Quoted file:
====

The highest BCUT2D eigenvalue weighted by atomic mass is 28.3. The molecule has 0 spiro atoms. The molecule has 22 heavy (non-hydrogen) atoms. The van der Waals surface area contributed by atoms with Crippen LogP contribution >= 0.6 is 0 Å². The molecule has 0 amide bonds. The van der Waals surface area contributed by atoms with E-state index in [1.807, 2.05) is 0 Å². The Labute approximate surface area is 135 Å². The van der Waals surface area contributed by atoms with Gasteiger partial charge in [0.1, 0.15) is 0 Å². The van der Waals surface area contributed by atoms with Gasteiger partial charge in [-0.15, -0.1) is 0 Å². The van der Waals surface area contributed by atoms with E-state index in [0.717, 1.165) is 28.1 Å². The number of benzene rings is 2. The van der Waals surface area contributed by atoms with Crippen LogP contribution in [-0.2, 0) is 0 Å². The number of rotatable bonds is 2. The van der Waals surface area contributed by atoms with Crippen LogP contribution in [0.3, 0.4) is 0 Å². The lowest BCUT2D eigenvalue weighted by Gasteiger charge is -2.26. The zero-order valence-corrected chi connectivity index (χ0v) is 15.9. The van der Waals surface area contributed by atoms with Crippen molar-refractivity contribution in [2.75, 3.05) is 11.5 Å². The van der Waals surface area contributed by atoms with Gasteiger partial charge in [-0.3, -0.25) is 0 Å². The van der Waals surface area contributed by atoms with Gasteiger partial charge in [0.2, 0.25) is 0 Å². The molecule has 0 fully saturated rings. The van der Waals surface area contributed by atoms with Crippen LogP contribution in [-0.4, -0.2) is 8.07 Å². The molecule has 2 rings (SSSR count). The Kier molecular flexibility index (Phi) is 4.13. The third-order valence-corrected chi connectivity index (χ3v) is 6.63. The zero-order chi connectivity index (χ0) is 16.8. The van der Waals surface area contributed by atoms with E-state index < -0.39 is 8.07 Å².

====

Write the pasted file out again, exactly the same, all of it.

The highest BCUT2D eigenvalue weighted by atomic mass is 28.3. The molecule has 0 spiro atoms. The molecule has 22 heavy (non-hydrogen) atoms. The van der Waals surface area contributed by atoms with Crippen LogP contribution >= 0.6 is 0 Å². The molecule has 0 amide bonds. The van der Waals surface area contributed by atoms with E-state index in [1.807, 2.05) is 0 Å². The Labute approximate surface area is 135 Å². The van der Waals surface area contributed by atoms with Gasteiger partial charge in [0.1, 0.15) is 0 Å². The van der Waals surface area contributed by atoms with Gasteiger partial charge in [-0.15, -0.1) is 0 Å². The van der Waals surface area contributed by atoms with E-state index in [0.717, 1.165) is 28.1 Å². The number of benzene rings is 2. The van der Waals surface area contributed by atoms with Crippen LogP contribution in [-0.2, 0) is 0 Å². The number of rotatable bonds is 2. The van der Waals surface area contributed by atoms with Crippen LogP contribution in [0.3, 0.4) is 0 Å². The lowest BCUT2D eigenvalue weighted by Gasteiger charge is -2.26. The zero-order valence-corrected chi connectivity index (χ0v) is 15.9. The van der Waals surface area contributed by atoms with Crippen molar-refractivity contribution in [2.75, 3.05) is 11.5 Å². The van der Waals surface area contributed by atoms with Gasteiger partial charge in [-0.3, -0.25) is 0 Å². The van der Waals surface area contributed by atoms with Gasteiger partial charge in [0.2, 0.25) is 0 Å². The molecule has 0 fully saturated rings. The van der Waals surface area contributed by atoms with Crippen LogP contribution in [-0.4, -0.2) is 8.07 Å². The molecule has 2 rings (SSSR count). The Kier molecular flexibility index (Phi) is 4.13. The third-order valence-corrected chi connectivity index (χ3v) is 6.63. The zero-order chi connectivity index (χ0) is 16.8. The van der Waals surface area contributed by atoms with E-state index < -0.39 is 8.07 Å².